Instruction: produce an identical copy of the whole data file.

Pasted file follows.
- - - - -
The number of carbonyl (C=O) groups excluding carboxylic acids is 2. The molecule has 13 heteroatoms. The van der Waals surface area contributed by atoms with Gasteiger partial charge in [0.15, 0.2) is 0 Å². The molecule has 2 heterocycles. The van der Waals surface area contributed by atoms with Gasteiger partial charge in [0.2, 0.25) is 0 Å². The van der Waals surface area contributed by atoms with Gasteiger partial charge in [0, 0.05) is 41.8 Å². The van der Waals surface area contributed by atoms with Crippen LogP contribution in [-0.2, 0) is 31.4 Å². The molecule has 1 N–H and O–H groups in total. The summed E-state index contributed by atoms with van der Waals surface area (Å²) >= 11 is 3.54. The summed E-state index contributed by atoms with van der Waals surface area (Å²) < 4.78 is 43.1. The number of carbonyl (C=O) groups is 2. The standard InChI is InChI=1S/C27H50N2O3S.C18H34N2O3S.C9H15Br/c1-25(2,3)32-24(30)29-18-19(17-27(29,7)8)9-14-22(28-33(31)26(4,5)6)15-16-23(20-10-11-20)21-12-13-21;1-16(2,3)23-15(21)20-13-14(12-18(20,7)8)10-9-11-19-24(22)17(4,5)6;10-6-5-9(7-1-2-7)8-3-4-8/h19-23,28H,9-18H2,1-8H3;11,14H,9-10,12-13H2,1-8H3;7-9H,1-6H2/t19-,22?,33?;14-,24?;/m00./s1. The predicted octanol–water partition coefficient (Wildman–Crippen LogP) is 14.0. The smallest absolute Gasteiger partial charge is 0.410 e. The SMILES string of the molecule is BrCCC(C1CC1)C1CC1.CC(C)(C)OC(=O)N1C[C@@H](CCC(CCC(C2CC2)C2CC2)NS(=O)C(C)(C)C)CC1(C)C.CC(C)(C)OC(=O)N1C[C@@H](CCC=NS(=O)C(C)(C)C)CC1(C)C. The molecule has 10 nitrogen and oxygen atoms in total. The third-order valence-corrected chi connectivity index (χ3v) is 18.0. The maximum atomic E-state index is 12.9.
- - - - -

The number of carbonyl (C=O) groups excluding carboxylic acids is 2. The molecule has 13 heteroatoms. The van der Waals surface area contributed by atoms with Gasteiger partial charge in [0.15, 0.2) is 0 Å². The molecule has 2 heterocycles. The van der Waals surface area contributed by atoms with Gasteiger partial charge in [0.2, 0.25) is 0 Å². The van der Waals surface area contributed by atoms with Gasteiger partial charge in [0, 0.05) is 41.8 Å². The van der Waals surface area contributed by atoms with Crippen LogP contribution in [-0.2, 0) is 31.4 Å². The molecule has 1 N–H and O–H groups in total. The summed E-state index contributed by atoms with van der Waals surface area (Å²) >= 11 is 3.54. The summed E-state index contributed by atoms with van der Waals surface area (Å²) < 4.78 is 43.1. The number of carbonyl (C=O) groups is 2. The standard InChI is InChI=1S/C27H50N2O3S.C18H34N2O3S.C9H15Br/c1-25(2,3)32-24(30)29-18-19(17-27(29,7)8)9-14-22(28-33(31)26(4,5)6)15-16-23(20-10-11-20)21-12-13-21;1-16(2,3)23-15(21)20-13-14(12-18(20,7)8)10-9-11-19-24(22)17(4,5)6;10-6-5-9(7-1-2-7)8-3-4-8/h19-23,28H,9-18H2,1-8H3;11,14H,9-10,12-13H2,1-8H3;7-9H,1-6H2/t19-,22?,33?;14-,24?;/m00./s1. The predicted octanol–water partition coefficient (Wildman–Crippen LogP) is 14.0. The smallest absolute Gasteiger partial charge is 0.410 e. The SMILES string of the molecule is BrCCC(C1CC1)C1CC1.CC(C)(C)OC(=O)N1C[C@@H](CCC(CCC(C2CC2)C2CC2)NS(=O)C(C)(C)C)CC1(C)C.CC(C)(C)OC(=O)N1C[C@@H](CCC=NS(=O)C(C)(C)C)CC1(C)C. The molecule has 10 nitrogen and oxygen atoms in total. The third-order valence-corrected chi connectivity index (χ3v) is 18.0. The maximum atomic E-state index is 12.9.